The other signings garnering attention are the three offensive linemen who were brought in to improve upon last year’s disaster. Senio Kelemete has a contract that only guarantees $5 million over its three years, but the dead money after one is $2.25 million. Zach Fulton was brought in for four years, but has no dead money after two. And much like Tyrann Mathieu, Seantrel Henderson was given only one year at a low price.
Those three signings are players who graded out better than anyone the Texans played at the position last season. Their numbers aren’t outstanding, which is why they signed for so little money. But this year there wasn’t much to go after in the front five. The only one worth chasing was the former Patriot Nate Solder and even he wasn’t considered one of the top at his position. He was just the best of this year’s group. Gaine didn’t sign him, but that’s not a bad thing. A left tackle who is only above average, about to enter his 30s is probably not the safest of bets at $15.5 million per year for four years.
Remember what I said earlier about signing players where value and cost meet? I believe each of these five players were signed right about where those meet and that’s a sign of a successful first week of free agency. No bank was broken just because there was a huge need at the position.
I know what you’re thinking: “I want big name players who will help us win a championship in 2018!” WRONG! You should be wanting exactly what you’re getting this year. You’re getting one of the best defensive front sevens returning to health being supplemented with smart, cheap additions in the secondary. You’re getting a slight upgrade to an offensive line that, with a healthy Deshaun Watson, was part of the highest scoring offense in the NFL. All of this without being tied down to contracts that could prevent future signings by eating up future cap space.
I’ve seen a lot of articles lately discussing how the Astros management got it right by suffering through a few bad years to rebuild the team the right way with young talent and smart signings. The Texans are going to have to go through something similar. If you looked at the mediocre 9-7 teams and thought they were just a player away from a championship you weren’t looking closely at the money. Having players like Brian Cushing signed for big dollars and declining play, bringing in unproven free agents on big contracts, and just flat out whiffing on draft picks have all contributed to a roster that must be repaired one player at a time.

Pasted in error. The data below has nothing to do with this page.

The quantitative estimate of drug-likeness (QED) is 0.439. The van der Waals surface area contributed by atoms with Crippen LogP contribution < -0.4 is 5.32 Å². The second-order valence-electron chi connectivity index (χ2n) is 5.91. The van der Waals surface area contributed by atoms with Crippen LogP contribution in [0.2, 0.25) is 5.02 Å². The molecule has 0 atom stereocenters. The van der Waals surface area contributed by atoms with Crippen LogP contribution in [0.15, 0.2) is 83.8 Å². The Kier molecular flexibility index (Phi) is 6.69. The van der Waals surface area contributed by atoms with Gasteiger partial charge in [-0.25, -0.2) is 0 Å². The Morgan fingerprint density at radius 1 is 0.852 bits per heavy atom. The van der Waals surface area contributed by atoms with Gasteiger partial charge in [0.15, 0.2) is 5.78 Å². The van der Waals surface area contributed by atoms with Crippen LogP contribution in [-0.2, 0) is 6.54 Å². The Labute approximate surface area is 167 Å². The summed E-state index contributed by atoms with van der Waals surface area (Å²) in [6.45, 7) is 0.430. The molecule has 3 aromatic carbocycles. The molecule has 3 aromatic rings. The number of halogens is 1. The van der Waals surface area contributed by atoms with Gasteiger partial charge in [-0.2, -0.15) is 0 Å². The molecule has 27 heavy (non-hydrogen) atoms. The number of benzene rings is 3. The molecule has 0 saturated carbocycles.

Everything I’ve seen this offseason indicates that the plan is in place to do just that. If the Texans want to put themselves in the category of teams that win consistently behind a franchise quarterback they will need to make sure they have the cap space and the wisdom to make the right signings at the right price. They currently have about $31 million left to work with this year and there might be good veteran players cut after the draft that the Texans want to bring in. There’s also the ability to roll over part of the salary cap to next year. Whatever they wind up spending less than 89% of the cap number can be useful if someone worth the big money comes available in 2019.
Whatever happens, rest assured that so far, you’re in good hands. Take care of your salary cap and your salary cap will take care of you.